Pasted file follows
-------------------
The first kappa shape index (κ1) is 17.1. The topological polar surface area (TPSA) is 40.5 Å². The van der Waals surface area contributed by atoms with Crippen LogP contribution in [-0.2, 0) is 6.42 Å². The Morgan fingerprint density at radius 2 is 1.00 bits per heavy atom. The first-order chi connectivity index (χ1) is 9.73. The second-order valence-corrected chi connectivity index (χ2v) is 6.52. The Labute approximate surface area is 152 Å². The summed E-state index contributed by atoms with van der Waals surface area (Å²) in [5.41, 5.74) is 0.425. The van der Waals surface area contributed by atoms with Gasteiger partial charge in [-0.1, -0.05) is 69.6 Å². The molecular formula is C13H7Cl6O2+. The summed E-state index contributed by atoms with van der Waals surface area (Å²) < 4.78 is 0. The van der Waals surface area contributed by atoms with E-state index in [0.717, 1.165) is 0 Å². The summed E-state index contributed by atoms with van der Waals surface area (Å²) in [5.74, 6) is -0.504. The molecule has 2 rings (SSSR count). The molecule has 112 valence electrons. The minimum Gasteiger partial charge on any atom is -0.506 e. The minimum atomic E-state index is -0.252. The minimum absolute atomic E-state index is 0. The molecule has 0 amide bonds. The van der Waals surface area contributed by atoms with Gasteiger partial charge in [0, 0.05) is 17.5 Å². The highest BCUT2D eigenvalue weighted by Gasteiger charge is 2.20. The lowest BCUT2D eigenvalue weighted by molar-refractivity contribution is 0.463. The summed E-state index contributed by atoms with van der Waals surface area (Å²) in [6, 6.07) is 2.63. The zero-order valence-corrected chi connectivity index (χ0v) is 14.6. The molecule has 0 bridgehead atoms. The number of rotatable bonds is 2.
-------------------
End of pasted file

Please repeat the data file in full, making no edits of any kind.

The first kappa shape index (κ1) is 17.1. The topological polar surface area (TPSA) is 40.5 Å². The van der Waals surface area contributed by atoms with Crippen LogP contribution in [-0.2, 0) is 6.42 Å². The Morgan fingerprint density at radius 2 is 1.00 bits per heavy atom. The first-order chi connectivity index (χ1) is 9.73. The second-order valence-corrected chi connectivity index (χ2v) is 6.52. The Labute approximate surface area is 152 Å². The summed E-state index contributed by atoms with van der Waals surface area (Å²) in [5.41, 5.74) is 0.425. The van der Waals surface area contributed by atoms with Gasteiger partial charge in [-0.1, -0.05) is 69.6 Å². The molecular formula is C13H7Cl6O2+. The summed E-state index contributed by atoms with van der Waals surface area (Å²) < 4.78 is 0. The van der Waals surface area contributed by atoms with E-state index in [0.717, 1.165) is 0 Å². The summed E-state index contributed by atoms with van der Waals surface area (Å²) in [5.74, 6) is -0.504. The molecule has 2 rings (SSSR count). The molecule has 112 valence electrons. The minimum Gasteiger partial charge on any atom is -0.506 e. The minimum atomic E-state index is -0.252. The minimum absolute atomic E-state index is 0. The molecule has 0 amide bonds. The van der Waals surface area contributed by atoms with Gasteiger partial charge in [0, 0.05) is 17.5 Å². The highest BCUT2D eigenvalue weighted by Gasteiger charge is 2.20. The lowest BCUT2D eigenvalue weighted by molar-refractivity contribution is 0.463. The summed E-state index contributed by atoms with van der Waals surface area (Å²) in [6, 6.07) is 2.63. The zero-order valence-corrected chi connectivity index (χ0v) is 14.6. The molecule has 0 bridgehead atoms. The number of rotatable bonds is 2.